Evolutionary science is critical to an understanding of integrated human biology and is increasingly recognized as a core underpinning discipline by medical and public health professionals. Advances in the fields of genomics, epigenetics, developmental biology and epidemiology have led to the growing realization that incorporating evolutionary thinking is essential for medicine to achieve its full potential. This is the first integrated and comprehensive textbook to explain the principles of evolutionary biology from a medical perspective and to focus on how medicine and public health might utilize evolutionary biology. It is written in a style which is accessible to a broad range of readers, whether or not they have had formal exposure to evolutionary science. Principles of Evolutionary Medicine is divided into three sections: the first provides a systematic approach to the principles of evolutionary biology as they apply to human health and disease, using examples specifically relevant to medicine. It incorporates chapters on evolutionary processes, molecular evolution, the evolution of humans, life history theory, and evolutionary-developmental biology. The second part illustrates the application of these principles to our understanding of nutrition and metabolism, reproduction, combating infectious disease and stress, and human behavior. The final section provides a general framework to show in practical terms how the principles of evolutionary medicine can be applied in medical practice and public health. This novel textbook provides the necessary toolkit for doctors and other health professionals, medical students and biomedical scientists, as well as anthropologists interested in human health, to gain a better understanding of the evolutionary processes underlying human health and disease.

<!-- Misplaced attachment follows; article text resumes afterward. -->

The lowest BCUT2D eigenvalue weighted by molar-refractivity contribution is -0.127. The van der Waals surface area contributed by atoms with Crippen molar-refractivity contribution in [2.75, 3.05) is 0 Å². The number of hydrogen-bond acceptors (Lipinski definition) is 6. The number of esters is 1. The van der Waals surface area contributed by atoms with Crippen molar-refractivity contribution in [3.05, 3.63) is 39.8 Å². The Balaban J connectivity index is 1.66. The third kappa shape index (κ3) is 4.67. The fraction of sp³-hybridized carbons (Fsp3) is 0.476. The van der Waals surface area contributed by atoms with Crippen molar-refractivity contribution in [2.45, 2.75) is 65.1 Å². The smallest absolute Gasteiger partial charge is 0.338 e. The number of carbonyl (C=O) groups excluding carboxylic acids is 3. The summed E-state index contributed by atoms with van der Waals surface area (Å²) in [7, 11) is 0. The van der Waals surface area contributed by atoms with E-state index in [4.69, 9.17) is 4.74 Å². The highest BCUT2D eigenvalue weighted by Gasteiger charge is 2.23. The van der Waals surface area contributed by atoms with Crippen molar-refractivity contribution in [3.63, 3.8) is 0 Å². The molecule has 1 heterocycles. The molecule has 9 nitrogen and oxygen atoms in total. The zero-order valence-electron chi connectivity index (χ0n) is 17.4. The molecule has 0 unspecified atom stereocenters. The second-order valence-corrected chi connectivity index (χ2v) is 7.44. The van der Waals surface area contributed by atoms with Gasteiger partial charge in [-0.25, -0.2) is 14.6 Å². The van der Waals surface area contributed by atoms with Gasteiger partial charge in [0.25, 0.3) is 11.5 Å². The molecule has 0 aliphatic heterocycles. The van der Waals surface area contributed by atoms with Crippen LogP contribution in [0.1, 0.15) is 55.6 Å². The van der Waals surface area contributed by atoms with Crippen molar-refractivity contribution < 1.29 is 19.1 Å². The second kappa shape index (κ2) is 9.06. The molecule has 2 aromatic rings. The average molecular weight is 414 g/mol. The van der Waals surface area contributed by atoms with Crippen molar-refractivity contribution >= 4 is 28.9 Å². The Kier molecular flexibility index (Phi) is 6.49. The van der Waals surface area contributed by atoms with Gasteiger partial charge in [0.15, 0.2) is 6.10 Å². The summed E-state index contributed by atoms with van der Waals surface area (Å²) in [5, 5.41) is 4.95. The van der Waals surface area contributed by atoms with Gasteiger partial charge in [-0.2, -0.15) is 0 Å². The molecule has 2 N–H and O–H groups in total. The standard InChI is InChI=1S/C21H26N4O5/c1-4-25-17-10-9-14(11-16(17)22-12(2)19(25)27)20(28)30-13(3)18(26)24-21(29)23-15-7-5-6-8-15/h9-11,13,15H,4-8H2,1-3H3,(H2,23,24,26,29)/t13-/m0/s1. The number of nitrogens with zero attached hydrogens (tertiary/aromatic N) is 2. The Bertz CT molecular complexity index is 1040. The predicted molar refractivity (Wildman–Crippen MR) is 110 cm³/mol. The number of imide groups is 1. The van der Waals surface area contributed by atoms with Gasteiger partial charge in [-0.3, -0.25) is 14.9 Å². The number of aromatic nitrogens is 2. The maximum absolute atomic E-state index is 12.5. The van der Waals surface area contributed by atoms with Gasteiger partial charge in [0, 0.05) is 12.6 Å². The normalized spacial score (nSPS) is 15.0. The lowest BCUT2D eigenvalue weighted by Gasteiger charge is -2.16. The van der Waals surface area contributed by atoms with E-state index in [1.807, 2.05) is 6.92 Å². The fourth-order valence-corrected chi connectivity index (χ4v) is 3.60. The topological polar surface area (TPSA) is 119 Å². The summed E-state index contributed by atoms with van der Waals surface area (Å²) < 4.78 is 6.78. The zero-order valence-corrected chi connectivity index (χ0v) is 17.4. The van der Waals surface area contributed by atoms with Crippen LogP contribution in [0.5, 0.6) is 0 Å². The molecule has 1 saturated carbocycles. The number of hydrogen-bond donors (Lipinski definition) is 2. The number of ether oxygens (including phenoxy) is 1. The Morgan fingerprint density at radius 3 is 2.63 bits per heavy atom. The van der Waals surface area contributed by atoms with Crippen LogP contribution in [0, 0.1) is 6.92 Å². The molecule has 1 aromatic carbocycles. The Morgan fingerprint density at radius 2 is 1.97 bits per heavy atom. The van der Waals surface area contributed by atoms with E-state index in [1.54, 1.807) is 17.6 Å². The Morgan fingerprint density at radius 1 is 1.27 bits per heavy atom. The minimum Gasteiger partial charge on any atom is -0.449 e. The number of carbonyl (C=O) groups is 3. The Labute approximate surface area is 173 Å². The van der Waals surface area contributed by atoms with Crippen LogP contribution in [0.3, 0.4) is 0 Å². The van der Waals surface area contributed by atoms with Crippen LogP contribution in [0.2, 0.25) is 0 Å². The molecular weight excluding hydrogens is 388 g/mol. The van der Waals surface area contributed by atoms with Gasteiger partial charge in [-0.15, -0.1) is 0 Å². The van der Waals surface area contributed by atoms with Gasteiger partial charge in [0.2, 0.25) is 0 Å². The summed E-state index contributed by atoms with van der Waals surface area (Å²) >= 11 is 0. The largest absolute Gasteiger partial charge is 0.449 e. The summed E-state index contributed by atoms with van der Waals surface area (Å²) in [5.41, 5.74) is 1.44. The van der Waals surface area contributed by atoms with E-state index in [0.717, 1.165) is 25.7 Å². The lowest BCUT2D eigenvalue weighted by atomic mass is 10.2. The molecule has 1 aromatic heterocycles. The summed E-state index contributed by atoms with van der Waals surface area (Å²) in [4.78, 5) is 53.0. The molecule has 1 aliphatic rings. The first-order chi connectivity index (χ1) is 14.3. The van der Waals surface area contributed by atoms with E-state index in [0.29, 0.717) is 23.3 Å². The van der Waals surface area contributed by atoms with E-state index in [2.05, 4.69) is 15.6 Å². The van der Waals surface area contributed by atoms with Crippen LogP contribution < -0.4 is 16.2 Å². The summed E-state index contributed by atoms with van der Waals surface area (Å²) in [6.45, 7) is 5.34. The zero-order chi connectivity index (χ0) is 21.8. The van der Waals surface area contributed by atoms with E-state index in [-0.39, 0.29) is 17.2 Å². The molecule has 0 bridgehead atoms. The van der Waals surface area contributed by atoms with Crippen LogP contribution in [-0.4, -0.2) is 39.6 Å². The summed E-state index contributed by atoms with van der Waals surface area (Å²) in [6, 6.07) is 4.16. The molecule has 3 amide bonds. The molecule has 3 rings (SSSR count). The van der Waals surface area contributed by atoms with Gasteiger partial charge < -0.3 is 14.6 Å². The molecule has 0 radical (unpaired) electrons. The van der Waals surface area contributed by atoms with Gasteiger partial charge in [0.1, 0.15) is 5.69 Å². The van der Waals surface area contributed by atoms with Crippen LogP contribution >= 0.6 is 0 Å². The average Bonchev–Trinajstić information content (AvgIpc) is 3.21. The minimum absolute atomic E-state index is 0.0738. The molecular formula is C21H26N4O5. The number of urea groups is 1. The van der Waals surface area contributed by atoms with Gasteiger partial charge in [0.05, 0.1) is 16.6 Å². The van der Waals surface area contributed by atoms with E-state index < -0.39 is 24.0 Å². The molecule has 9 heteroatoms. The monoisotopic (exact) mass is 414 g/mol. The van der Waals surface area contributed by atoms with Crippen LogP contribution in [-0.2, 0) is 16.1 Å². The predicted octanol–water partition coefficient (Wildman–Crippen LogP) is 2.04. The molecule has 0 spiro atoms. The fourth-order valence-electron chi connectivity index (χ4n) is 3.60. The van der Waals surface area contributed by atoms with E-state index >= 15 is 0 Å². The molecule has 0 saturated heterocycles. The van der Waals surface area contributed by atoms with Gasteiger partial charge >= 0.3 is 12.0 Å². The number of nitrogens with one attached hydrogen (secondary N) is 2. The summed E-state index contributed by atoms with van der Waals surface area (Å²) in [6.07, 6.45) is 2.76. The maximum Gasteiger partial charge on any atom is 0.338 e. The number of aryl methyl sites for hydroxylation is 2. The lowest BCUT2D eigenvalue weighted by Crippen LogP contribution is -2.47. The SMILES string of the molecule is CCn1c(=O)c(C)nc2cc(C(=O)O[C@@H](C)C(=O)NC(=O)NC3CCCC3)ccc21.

Prof Peter D Gluckman FRS is University Distinguished Professor, Professor of Paediatric and Perinatal Biology, Director of the Liggins Institute for Medical Research and Director of the National Research Centre for Growth and Development of the University of Auckland, New Zealand. His research encompasses paediatric endocrinology, the developmental origins of health and disease, the evolutionary-developmental biology interface, and evolutionary medicine. He has published over 400 refereed papers, 150 reviews and edited several books and is inventor on over 25 families of patents. He has received New Zealand's highest scientific honour, the Rutherford Medal. He was elected a Fellow of the Royal Society (London) in 2001, and is a foreign member of the Institute of Medicine of the National Academy of Sciences (USA) and a Fellow of the Academy of Medical Sciences UK. Prof Mark Hanson is BHF Professor of Cardiovascular Science and Director of the Institute of Developmental Sciences and the DOHaD Division at the University of Southampton School of Medicine. He is current President of the International Society for Developmental Origins of Health and Disease. He has worked in developmental physiology and its applications to medicine for about 25 years. He has taught a range of undergraduate medical courses and supervised many postgraduate students, both basic and clinical scientists, and established collaborations with clinical colleagues across a range of disciplines. His current research interests extend from developmental epigenetics to epidemiology, public health and evolutionary biology. He has published more than 250 peer-reviewed papers, authored or edited 9 books, two with Peter Gluckman aimed at a general scientific audience. He was elected a Fellow of the Royal College of Obstericians and Gynaecologists for services to developmental physiology. Dr Alan S. Beedle is Research Fellow at the Liggins Institute, University of Auckland. He is a biochemist who became a professional science editor and writer. He has held senior positions in scientific and medical publishing in the UK, Europe and New Zealand, and has been editor of several high-impact journals in the biomedical sciences. Alan advises members of the Institute on publication strategy, and also has research interests in the application of evolutionary and developmental biology to human health and disease.
Table of Contents
|The Molecular Basis of Variation and Inheritance|
|Evolution and Development|
|Evolution of Life Histories|
|Human Evolution and the Origins of Human Diversity|
|Nutritional and Metabolic Adaptation|
|Social Organisation and Behaviour|
|Evolutionary Principles Applied to Medical Practice|
|Coda: Evolution, Medicine, and Society|
|Table of Contents provided by Publisher. All Rights Reserved.|